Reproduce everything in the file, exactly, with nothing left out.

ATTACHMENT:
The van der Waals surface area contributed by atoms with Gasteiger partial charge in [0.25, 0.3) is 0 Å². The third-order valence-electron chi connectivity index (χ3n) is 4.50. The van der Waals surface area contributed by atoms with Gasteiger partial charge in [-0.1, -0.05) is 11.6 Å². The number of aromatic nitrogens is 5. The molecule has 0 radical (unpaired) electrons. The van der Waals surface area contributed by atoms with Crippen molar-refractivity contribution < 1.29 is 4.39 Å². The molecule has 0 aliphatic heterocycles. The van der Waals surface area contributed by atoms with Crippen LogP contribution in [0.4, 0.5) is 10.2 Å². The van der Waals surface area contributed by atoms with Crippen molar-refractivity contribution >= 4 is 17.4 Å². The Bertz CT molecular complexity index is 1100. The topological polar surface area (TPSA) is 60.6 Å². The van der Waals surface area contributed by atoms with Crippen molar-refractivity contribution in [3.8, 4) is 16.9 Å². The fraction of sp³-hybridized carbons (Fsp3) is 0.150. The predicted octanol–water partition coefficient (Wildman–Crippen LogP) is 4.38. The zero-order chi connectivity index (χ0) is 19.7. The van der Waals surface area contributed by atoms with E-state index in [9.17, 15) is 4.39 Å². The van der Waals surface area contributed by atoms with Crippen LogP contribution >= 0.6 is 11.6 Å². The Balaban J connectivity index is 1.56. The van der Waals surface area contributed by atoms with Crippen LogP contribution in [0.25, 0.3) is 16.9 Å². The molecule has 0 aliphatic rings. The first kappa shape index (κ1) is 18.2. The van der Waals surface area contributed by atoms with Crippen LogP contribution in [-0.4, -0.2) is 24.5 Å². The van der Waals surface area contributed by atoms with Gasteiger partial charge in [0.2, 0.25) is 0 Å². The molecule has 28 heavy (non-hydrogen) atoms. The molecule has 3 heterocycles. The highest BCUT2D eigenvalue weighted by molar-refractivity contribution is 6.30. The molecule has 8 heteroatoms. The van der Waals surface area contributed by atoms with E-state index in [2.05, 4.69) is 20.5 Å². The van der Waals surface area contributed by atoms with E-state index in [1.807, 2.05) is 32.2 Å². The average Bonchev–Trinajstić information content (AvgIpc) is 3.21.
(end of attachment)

The van der Waals surface area contributed by atoms with Gasteiger partial charge in [0.25, 0.3) is 0 Å². The third-order valence-electron chi connectivity index (χ3n) is 4.50. The van der Waals surface area contributed by atoms with Gasteiger partial charge in [-0.1, -0.05) is 11.6 Å². The number of aromatic nitrogens is 5. The molecule has 0 radical (unpaired) electrons. The van der Waals surface area contributed by atoms with Crippen molar-refractivity contribution < 1.29 is 4.39 Å². The molecule has 0 aliphatic heterocycles. The van der Waals surface area contributed by atoms with Crippen LogP contribution in [0.4, 0.5) is 10.2 Å². The van der Waals surface area contributed by atoms with Crippen molar-refractivity contribution >= 4 is 17.4 Å². The Bertz CT molecular complexity index is 1100. The topological polar surface area (TPSA) is 60.6 Å². The van der Waals surface area contributed by atoms with Crippen molar-refractivity contribution in [3.8, 4) is 16.9 Å². The fraction of sp³-hybridized carbons (Fsp3) is 0.150. The predicted octanol–water partition coefficient (Wildman–Crippen LogP) is 4.38. The zero-order chi connectivity index (χ0) is 19.7. The van der Waals surface area contributed by atoms with E-state index in [9.17, 15) is 4.39 Å². The van der Waals surface area contributed by atoms with Crippen LogP contribution >= 0.6 is 11.6 Å². The Balaban J connectivity index is 1.56. The van der Waals surface area contributed by atoms with Crippen LogP contribution in [0.25, 0.3) is 16.9 Å². The molecule has 0 aliphatic rings. The first kappa shape index (κ1) is 18.2. The van der Waals surface area contributed by atoms with Crippen LogP contribution in [-0.4, -0.2) is 24.5 Å². The van der Waals surface area contributed by atoms with Gasteiger partial charge in [0.2, 0.25) is 0 Å². The molecule has 28 heavy (non-hydrogen) atoms. The molecule has 3 heterocycles. The highest BCUT2D eigenvalue weighted by molar-refractivity contribution is 6.30. The molecule has 8 heteroatoms. The van der Waals surface area contributed by atoms with E-state index in [2.05, 4.69) is 20.5 Å². The van der Waals surface area contributed by atoms with E-state index in [1.807, 2.05) is 32.2 Å². The average Bonchev–Trinajstić information content (AvgIpc) is 3.21.